“Failure is success if we learn from it.” — Malcomb Forbes
When a component fails, it is imperative that the root cause of the failure be determined quickly and accurately, and that proper corrective measures be taken in order to prevent future occurrences. When Molded Dimensions is asked to provide an estimate for a part that is not meeting the expectations of a customer, they will request samples of the part and take it through a simple five step process:
This is the first of two articles about parts that fail and why. Rubber components are generally known for their durability, elasticity, strength, and reliability. However, when subjected to certain conditions, the rubber material is susceptible to fatigue and failure. These can be avoided through proper testing and good chemistry, but if a part does fail to meet your performance expectations, how do you determine why?
Technically, there are a number of possible causes related to a rubber part failure, but three leading indicators would come from knowing the component’s working environment, tolerance for temperatures, and mechanical performance. Let’s look at each area:
We are proud to announce that Molded Dimensions Inc. is the first company in the world to achieve the Polyurethane Manufacturer’s Association’s Safe and Compliant Seal. Continue reading
We take pride in designing the best possible polyurethanes the industry has to offer, and that is due to the strict guidelines and standards we set for our self.
Sharp edges or corners, externally or within the polyurethane part, should be avoided, particularly where the polyurethane is stressed.
Silicone rubber is an elastomer that combines silicon, carbon, hydrogen, and oxygen. It is a material that maintains its properties at very high and low temperatures, making it desirable for use in many applications. Because of this, you see silicone used in your everyday home life in the kitchen as spatulas, and even oven mitts. In the office, Postit® note utilizes silicone-based adhesive systems. This material offers such diversity that it is also used in many industries including automotive, medical, and power distribution, along with many more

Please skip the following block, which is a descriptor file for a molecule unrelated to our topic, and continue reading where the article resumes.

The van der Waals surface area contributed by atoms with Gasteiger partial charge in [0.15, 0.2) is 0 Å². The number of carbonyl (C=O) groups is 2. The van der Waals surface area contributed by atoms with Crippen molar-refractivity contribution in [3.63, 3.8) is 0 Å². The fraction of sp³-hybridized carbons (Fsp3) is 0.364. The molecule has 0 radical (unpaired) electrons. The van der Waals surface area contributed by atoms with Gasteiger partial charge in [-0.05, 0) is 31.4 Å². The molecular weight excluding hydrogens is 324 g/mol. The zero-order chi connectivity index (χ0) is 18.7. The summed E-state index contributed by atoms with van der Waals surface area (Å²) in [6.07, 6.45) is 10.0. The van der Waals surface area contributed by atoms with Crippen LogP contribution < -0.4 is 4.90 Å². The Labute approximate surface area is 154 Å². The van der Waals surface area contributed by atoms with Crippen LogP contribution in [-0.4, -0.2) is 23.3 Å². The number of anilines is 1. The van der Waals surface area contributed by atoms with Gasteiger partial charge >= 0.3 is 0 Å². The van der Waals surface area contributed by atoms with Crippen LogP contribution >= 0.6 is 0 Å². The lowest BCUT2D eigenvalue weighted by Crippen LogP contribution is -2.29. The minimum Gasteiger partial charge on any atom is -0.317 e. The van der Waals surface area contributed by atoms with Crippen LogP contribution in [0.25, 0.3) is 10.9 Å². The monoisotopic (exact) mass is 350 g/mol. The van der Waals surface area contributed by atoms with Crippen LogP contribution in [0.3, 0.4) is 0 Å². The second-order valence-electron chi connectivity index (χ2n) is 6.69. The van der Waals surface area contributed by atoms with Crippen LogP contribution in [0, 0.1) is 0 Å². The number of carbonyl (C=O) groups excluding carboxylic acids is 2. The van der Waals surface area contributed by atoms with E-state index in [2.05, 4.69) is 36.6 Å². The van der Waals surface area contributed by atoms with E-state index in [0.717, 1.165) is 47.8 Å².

Dating back to ancient times, the Romans used silicon-based sand to make glass. In the 1930s, Chemists of Corning Glass and General Electric are credited as having created the first silicone polymers. Recognizing the potential of the polymer, Corning Glass and General Electric spun off a group called Dow Corning in 1943 to continue the development of the material, which we use today. Continue reading
One of the most important items in the design for manufacturability process is selecting the lowest cost rubber or urethane material capable of meeting the application requirements. Design Engineers are often not elastomer experts, although they have the most direct impact on part cost. Certainly you could choose a fluoroelastomer for a simple wire grommet application in ambient temperatures with no chemical or fluorocarbon exposure, and it would function. But why would you spend upwards of $15 per pound on material when you could spend $3 per pound to do the same job? Molded Dimensions believes in not over specifying the elastomeric material. Choosing a cost effective rubber or urethane compound not only saves money at project start up, but keeps on giving for the life of the project. Continue reading